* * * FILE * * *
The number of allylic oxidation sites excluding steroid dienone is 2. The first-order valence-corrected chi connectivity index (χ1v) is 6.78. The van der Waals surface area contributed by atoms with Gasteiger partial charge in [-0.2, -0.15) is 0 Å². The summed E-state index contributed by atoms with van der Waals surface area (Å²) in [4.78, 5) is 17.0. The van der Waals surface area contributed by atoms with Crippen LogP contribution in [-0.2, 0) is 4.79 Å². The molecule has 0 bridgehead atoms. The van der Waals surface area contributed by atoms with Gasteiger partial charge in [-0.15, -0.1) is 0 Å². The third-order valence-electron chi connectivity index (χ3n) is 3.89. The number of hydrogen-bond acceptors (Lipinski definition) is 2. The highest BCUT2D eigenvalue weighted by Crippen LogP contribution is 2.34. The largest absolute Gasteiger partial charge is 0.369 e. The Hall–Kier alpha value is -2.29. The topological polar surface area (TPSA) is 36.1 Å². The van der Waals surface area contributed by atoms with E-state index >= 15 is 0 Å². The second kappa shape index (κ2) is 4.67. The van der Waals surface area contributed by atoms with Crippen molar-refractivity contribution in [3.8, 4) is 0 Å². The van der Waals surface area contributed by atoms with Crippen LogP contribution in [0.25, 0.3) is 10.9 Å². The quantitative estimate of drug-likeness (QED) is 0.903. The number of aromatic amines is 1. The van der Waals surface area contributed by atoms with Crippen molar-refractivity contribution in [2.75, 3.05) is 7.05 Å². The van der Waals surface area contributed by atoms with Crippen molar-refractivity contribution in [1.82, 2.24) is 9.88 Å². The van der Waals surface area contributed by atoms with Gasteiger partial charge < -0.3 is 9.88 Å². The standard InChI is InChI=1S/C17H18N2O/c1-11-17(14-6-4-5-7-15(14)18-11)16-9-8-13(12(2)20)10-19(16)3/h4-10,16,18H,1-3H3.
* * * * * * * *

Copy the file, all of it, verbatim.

The number of allylic oxidation sites excluding steroid dienone is 2. The first-order valence-corrected chi connectivity index (χ1v) is 6.78. The van der Waals surface area contributed by atoms with Gasteiger partial charge in [-0.2, -0.15) is 0 Å². The summed E-state index contributed by atoms with van der Waals surface area (Å²) in [4.78, 5) is 17.0. The van der Waals surface area contributed by atoms with Crippen LogP contribution in [-0.2, 0) is 4.79 Å². The molecule has 0 bridgehead atoms. The van der Waals surface area contributed by atoms with Gasteiger partial charge in [-0.15, -0.1) is 0 Å². The third-order valence-electron chi connectivity index (χ3n) is 3.89. The number of hydrogen-bond acceptors (Lipinski definition) is 2. The highest BCUT2D eigenvalue weighted by Crippen LogP contribution is 2.34. The largest absolute Gasteiger partial charge is 0.369 e. The Hall–Kier alpha value is -2.29. The topological polar surface area (TPSA) is 36.1 Å². The van der Waals surface area contributed by atoms with E-state index >= 15 is 0 Å². The second kappa shape index (κ2) is 4.67. The van der Waals surface area contributed by atoms with Crippen molar-refractivity contribution in [3.8, 4) is 0 Å². The van der Waals surface area contributed by atoms with Crippen LogP contribution in [0.25, 0.3) is 10.9 Å². The quantitative estimate of drug-likeness (QED) is 0.903. The number of aromatic amines is 1. The van der Waals surface area contributed by atoms with Crippen molar-refractivity contribution in [2.75, 3.05) is 7.05 Å². The van der Waals surface area contributed by atoms with Crippen molar-refractivity contribution in [1.82, 2.24) is 9.88 Å². The van der Waals surface area contributed by atoms with Gasteiger partial charge < -0.3 is 9.88 Å². The standard InChI is InChI=1S/C17H18N2O/c1-11-17(14-6-4-5-7-15(14)18-11)16-9-8-13(12(2)20)10-19(16)3/h4-10,16,18H,1-3H3.